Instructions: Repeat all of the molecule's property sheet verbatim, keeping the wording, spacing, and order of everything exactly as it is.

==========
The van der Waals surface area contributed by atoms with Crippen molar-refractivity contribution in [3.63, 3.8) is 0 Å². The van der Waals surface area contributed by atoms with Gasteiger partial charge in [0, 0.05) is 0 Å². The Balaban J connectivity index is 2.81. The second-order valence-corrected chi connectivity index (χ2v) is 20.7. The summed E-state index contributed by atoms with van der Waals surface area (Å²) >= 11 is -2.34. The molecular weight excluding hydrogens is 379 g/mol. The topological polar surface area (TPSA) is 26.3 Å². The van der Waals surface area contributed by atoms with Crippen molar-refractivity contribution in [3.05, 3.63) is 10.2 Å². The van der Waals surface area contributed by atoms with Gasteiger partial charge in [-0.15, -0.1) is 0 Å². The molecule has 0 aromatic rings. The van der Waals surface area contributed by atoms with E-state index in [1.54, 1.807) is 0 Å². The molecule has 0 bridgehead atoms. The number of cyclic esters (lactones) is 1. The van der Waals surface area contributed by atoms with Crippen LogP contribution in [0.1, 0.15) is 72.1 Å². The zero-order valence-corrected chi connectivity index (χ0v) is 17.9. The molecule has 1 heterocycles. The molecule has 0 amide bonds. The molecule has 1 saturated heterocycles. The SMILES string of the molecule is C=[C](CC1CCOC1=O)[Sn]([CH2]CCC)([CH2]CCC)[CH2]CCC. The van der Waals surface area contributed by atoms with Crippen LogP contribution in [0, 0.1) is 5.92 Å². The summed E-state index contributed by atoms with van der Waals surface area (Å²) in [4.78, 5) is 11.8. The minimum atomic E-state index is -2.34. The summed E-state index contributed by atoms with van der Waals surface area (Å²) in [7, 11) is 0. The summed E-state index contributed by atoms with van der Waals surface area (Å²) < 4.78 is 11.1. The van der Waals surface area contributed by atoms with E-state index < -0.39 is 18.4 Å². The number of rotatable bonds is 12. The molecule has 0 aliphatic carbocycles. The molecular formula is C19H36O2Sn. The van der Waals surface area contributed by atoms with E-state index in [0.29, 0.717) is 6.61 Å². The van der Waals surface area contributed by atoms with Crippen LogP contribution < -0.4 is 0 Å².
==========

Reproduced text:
The van der Waals surface area contributed by atoms with Crippen molar-refractivity contribution in [3.63, 3.8) is 0 Å². The van der Waals surface area contributed by atoms with Gasteiger partial charge in [0, 0.05) is 0 Å². The Balaban J connectivity index is 2.81. The second-order valence-corrected chi connectivity index (χ2v) is 20.7. The summed E-state index contributed by atoms with van der Waals surface area (Å²) >= 11 is -2.34. The molecular weight excluding hydrogens is 379 g/mol. The topological polar surface area (TPSA) is 26.3 Å². The van der Waals surface area contributed by atoms with Crippen molar-refractivity contribution in [3.05, 3.63) is 10.2 Å². The van der Waals surface area contributed by atoms with Gasteiger partial charge in [-0.15, -0.1) is 0 Å². The molecule has 0 aromatic rings. The van der Waals surface area contributed by atoms with E-state index in [1.54, 1.807) is 0 Å². The molecule has 0 bridgehead atoms. The number of cyclic esters (lactones) is 1. The van der Waals surface area contributed by atoms with Crippen LogP contribution in [0.1, 0.15) is 72.1 Å². The zero-order valence-corrected chi connectivity index (χ0v) is 17.9. The molecule has 1 heterocycles. The molecule has 0 amide bonds. The molecule has 1 saturated heterocycles. The SMILES string of the molecule is C=[C](CC1CCOC1=O)[Sn]([CH2]CCC)([CH2]CCC)[CH2]CCC. The van der Waals surface area contributed by atoms with Crippen LogP contribution in [0, 0.1) is 5.92 Å². The summed E-state index contributed by atoms with van der Waals surface area (Å²) in [4.78, 5) is 11.8. The minimum atomic E-state index is -2.34. The summed E-state index contributed by atoms with van der Waals surface area (Å²) in [7, 11) is 0. The summed E-state index contributed by atoms with van der Waals surface area (Å²) < 4.78 is 11.1. The van der Waals surface area contributed by atoms with E-state index < -0.39 is 18.4 Å². The number of rotatable bonds is 12. The molecule has 0 aliphatic carbocycles. The molecular formula is C19H36O2Sn. The van der Waals surface area contributed by atoms with E-state index in [0.29, 0.717) is 6.61 Å². The van der Waals surface area contributed by atoms with Crippen LogP contribution < -0.4 is 0 Å².